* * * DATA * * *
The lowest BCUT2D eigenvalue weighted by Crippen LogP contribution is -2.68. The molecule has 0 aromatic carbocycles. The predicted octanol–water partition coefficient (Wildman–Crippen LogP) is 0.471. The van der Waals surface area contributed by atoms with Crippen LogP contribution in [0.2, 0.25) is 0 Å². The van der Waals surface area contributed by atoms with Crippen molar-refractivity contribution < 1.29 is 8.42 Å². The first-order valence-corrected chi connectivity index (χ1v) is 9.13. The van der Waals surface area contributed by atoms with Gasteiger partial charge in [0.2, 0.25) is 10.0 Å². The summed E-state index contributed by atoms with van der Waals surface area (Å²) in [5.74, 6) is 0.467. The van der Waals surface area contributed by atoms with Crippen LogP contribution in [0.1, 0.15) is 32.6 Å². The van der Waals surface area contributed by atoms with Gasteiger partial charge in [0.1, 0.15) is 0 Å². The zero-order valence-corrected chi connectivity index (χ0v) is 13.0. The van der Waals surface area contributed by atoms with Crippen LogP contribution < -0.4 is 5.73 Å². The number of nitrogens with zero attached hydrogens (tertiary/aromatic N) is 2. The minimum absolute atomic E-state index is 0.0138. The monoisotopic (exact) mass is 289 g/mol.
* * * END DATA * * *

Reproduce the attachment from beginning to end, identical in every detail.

The lowest BCUT2D eigenvalue weighted by Crippen LogP contribution is -2.68. The molecule has 0 aromatic carbocycles. The predicted octanol–water partition coefficient (Wildman–Crippen LogP) is 0.471. The van der Waals surface area contributed by atoms with Crippen LogP contribution in [0.2, 0.25) is 0 Å². The van der Waals surface area contributed by atoms with Crippen molar-refractivity contribution < 1.29 is 8.42 Å². The first-order valence-corrected chi connectivity index (χ1v) is 9.13. The van der Waals surface area contributed by atoms with Gasteiger partial charge in [0.2, 0.25) is 10.0 Å². The summed E-state index contributed by atoms with van der Waals surface area (Å²) in [5.74, 6) is 0.467. The van der Waals surface area contributed by atoms with Crippen LogP contribution in [0.1, 0.15) is 32.6 Å². The van der Waals surface area contributed by atoms with Gasteiger partial charge in [0.1, 0.15) is 0 Å². The zero-order valence-corrected chi connectivity index (χ0v) is 13.0. The van der Waals surface area contributed by atoms with Crippen LogP contribution < -0.4 is 5.73 Å². The number of nitrogens with zero attached hydrogens (tertiary/aromatic N) is 2. The minimum absolute atomic E-state index is 0.0138. The monoisotopic (exact) mass is 289 g/mol.